How important is concentration for kids in other areas of life? I know I'm preaching to the choir. It's obvious that learning takes place to the extent that information is effectively acquired and processed. The tools gained by improving focus in tennis definitely spill over and help children eliminate useless distractions in the classroom, at home, and on the playground. Learning to be serious about a task, yet relaxed and comfortable, helps encourage self-discipline and autonomy in thinking and acting. So if you want your kids to stay focused longer on their math, lessons about attention control on the tennis court provide an excellent introduction.


Kids have great imaginations. Teaching them to make movies in their minds in preparation for tennis is a wonderful way to make use of this innate capacity. Training in imagery leads to creativity as well, a skill that pays off particularly well on the court. Imagery can be used to enhance other mental skills too. For example, kids can be taught to imagine themselves performing their sport in a completely fun and relaxed manner, with total attention to what is happening on the court. They can also be encouraged to improve their memories through imagery. We all know that having a good working memory of what the opponent is doing is an effective weapon in shot selection. To review imagery, please see The Essence of Imagery in Tennis.

By engaging a child's creative imagination on the court, they develop a more organized mental plan that can be adapted to non-sport situations. For example, if they have a series of tasks to complete at school, it helps when they can visualize themselves completing each task successfully. In social situations, it helps to silently rehearse to themselves what they will say before blurting it out. Many academic endeavors are simplified by imagining the beginning, middle and end. Imagery trains kids to tackle a variety of complex problems and anticipate consequences more effectively.

It's obvious that enhanced mental equipment leads to improved athletic performance among kids. I hope you've also seen that these tools transfer far beyond the white lines. Find a good sport psychologist in your area to help your children grow both on and off the courts!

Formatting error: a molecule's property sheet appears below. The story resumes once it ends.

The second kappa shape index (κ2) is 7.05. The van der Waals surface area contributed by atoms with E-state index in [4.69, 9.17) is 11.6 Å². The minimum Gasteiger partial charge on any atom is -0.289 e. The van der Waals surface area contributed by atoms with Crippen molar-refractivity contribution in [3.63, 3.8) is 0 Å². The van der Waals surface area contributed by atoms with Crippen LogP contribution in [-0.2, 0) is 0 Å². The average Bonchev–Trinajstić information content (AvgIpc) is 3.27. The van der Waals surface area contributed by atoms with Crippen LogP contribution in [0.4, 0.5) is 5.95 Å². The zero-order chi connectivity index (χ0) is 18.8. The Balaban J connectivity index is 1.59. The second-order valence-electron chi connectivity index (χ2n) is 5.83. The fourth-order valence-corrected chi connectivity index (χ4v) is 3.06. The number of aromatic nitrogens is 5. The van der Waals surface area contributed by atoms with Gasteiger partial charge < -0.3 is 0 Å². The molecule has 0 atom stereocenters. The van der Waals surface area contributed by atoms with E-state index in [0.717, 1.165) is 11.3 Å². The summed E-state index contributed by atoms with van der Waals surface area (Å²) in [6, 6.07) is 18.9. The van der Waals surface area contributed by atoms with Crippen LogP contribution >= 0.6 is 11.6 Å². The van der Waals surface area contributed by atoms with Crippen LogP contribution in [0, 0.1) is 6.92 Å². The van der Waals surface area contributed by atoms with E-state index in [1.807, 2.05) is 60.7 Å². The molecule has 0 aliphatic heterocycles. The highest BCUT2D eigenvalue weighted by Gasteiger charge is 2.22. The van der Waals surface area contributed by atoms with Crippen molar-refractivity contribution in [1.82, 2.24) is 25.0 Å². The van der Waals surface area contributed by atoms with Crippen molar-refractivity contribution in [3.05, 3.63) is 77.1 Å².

The Most Creative Tennis Players in History

Hats off to the Mac... no not Mark McGwire... John McEnroe! You selected the tennis mac in a landslide as the most creative ever (30% of the vote). Here is the rest of the pack in order:

(2) Jimmy Connors, (3) Ilie Nastase, (4) Bobby Riggs, (5) Martina Navratilova, (6) Arthur Ashe, (7) Rod Laver, (8) Martina Hingis, (9) Michael Chang, (10) Andre Agassi, (11) Monsour Bahrami, (12) Brad Gilbert, (13) Gabriella Sabatini, (14) The Jensen Brothers, (15) Stefan Edberg, (16) Johan Kriek, (17) Bill Tildon, (18) Henri Leconte, (19) Boris Becker, (20) Yannick Noah.

Thanks for your great participation in this contest!

I'll see you next month ...

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Mental Equipment Archive

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This column is copyrighted by Dr. John Murray, all rights reserved.

Dr. John F. Murray is currently a licensed clinical psychologist and sport psychologist in Florida. In addition, he is a tennis professional (having taught tennis internationally in North America, Hawaii, Europe, Middle East), formerly certified with both USPTA and USPTR. He has a Ph.D. in Clinical Psychology and masters degrees both in Clinical Psychology and Exercise & Sport Sciences from the University of Florida. He maintains a personal web site at http://www.johnfmurray.com/.

Questions and comments about these columns can be directed to John by using this form.